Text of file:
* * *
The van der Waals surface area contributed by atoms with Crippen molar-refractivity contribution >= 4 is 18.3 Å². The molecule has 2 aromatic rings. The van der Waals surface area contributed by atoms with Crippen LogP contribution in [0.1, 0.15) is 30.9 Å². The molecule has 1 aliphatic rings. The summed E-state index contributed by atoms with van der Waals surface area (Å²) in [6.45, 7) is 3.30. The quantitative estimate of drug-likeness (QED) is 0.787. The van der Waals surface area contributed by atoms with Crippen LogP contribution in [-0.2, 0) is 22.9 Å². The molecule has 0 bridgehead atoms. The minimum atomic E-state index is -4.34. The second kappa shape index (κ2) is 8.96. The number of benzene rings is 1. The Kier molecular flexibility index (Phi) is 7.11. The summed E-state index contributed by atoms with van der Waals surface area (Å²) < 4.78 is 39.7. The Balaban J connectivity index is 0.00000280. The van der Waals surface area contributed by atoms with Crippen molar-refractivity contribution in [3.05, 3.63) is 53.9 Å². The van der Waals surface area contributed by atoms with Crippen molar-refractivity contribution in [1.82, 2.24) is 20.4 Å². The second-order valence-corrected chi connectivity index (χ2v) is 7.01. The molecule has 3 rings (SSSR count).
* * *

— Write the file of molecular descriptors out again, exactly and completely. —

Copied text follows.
The van der Waals surface area contributed by atoms with Crippen molar-refractivity contribution >= 4 is 18.3 Å². The molecule has 2 aromatic rings. The van der Waals surface area contributed by atoms with Crippen LogP contribution in [0.1, 0.15) is 30.9 Å². The molecule has 1 aliphatic rings. The summed E-state index contributed by atoms with van der Waals surface area (Å²) in [6.45, 7) is 3.30. The quantitative estimate of drug-likeness (QED) is 0.787. The van der Waals surface area contributed by atoms with Crippen LogP contribution in [-0.2, 0) is 22.9 Å². The molecule has 0 bridgehead atoms. The minimum atomic E-state index is -4.34. The second kappa shape index (κ2) is 8.96. The number of benzene rings is 1. The Kier molecular flexibility index (Phi) is 7.11. The summed E-state index contributed by atoms with van der Waals surface area (Å²) < 4.78 is 39.7. The Balaban J connectivity index is 0.00000280. The van der Waals surface area contributed by atoms with Crippen molar-refractivity contribution in [3.05, 3.63) is 53.9 Å². The van der Waals surface area contributed by atoms with Crippen molar-refractivity contribution in [1.82, 2.24) is 20.4 Å². The second-order valence-corrected chi connectivity index (χ2v) is 7.01. The molecule has 3 rings (SSSR count).